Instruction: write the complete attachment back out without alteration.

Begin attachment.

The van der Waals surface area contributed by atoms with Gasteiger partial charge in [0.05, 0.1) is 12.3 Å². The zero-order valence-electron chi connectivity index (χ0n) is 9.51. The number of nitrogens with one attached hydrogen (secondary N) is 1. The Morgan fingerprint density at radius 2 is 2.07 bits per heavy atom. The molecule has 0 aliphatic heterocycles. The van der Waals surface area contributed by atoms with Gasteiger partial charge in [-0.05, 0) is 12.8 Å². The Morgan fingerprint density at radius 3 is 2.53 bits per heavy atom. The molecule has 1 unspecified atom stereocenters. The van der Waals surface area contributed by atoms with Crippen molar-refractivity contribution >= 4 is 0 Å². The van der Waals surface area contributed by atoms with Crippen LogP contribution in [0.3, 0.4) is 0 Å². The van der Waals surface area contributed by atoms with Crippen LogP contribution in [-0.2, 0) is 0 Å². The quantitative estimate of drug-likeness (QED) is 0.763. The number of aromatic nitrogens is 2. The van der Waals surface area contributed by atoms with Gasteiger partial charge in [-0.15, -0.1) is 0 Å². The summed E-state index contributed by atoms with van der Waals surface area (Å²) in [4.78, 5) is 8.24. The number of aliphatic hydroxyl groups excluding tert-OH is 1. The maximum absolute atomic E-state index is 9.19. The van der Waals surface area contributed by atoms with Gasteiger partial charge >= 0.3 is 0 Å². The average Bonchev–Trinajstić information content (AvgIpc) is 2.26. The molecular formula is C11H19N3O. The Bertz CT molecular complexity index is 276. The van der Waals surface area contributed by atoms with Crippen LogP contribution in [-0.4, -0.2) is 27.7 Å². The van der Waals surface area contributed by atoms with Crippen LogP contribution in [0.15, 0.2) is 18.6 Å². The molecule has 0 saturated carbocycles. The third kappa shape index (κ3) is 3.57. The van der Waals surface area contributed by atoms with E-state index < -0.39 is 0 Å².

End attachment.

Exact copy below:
The van der Waals surface area contributed by atoms with Gasteiger partial charge in [0.05, 0.1) is 12.3 Å². The zero-order valence-electron chi connectivity index (χ0n) is 9.51. The number of nitrogens with one attached hydrogen (secondary N) is 1. The Morgan fingerprint density at radius 2 is 2.07 bits per heavy atom. The molecule has 0 aliphatic heterocycles. The van der Waals surface area contributed by atoms with Gasteiger partial charge in [-0.05, 0) is 12.8 Å². The Morgan fingerprint density at radius 3 is 2.53 bits per heavy atom. The molecule has 1 unspecified atom stereocenters. The van der Waals surface area contributed by atoms with Crippen molar-refractivity contribution >= 4 is 0 Å². The van der Waals surface area contributed by atoms with Crippen LogP contribution in [0.3, 0.4) is 0 Å². The van der Waals surface area contributed by atoms with Crippen LogP contribution in [-0.2, 0) is 0 Å². The quantitative estimate of drug-likeness (QED) is 0.763. The number of aromatic nitrogens is 2. The van der Waals surface area contributed by atoms with Gasteiger partial charge in [-0.15, -0.1) is 0 Å². The summed E-state index contributed by atoms with van der Waals surface area (Å²) in [4.78, 5) is 8.24. The number of aliphatic hydroxyl groups excluding tert-OH is 1. The maximum absolute atomic E-state index is 9.19. The van der Waals surface area contributed by atoms with Gasteiger partial charge >= 0.3 is 0 Å². The average Bonchev–Trinajstić information content (AvgIpc) is 2.26. The molecular formula is C11H19N3O. The Bertz CT molecular complexity index is 276. The van der Waals surface area contributed by atoms with Crippen LogP contribution in [-0.4, -0.2) is 27.7 Å². The van der Waals surface area contributed by atoms with Crippen LogP contribution in [0.15, 0.2) is 18.6 Å². The molecule has 0 saturated carbocycles. The third kappa shape index (κ3) is 3.57. The van der Waals surface area contributed by atoms with E-state index < -0.39 is 0 Å².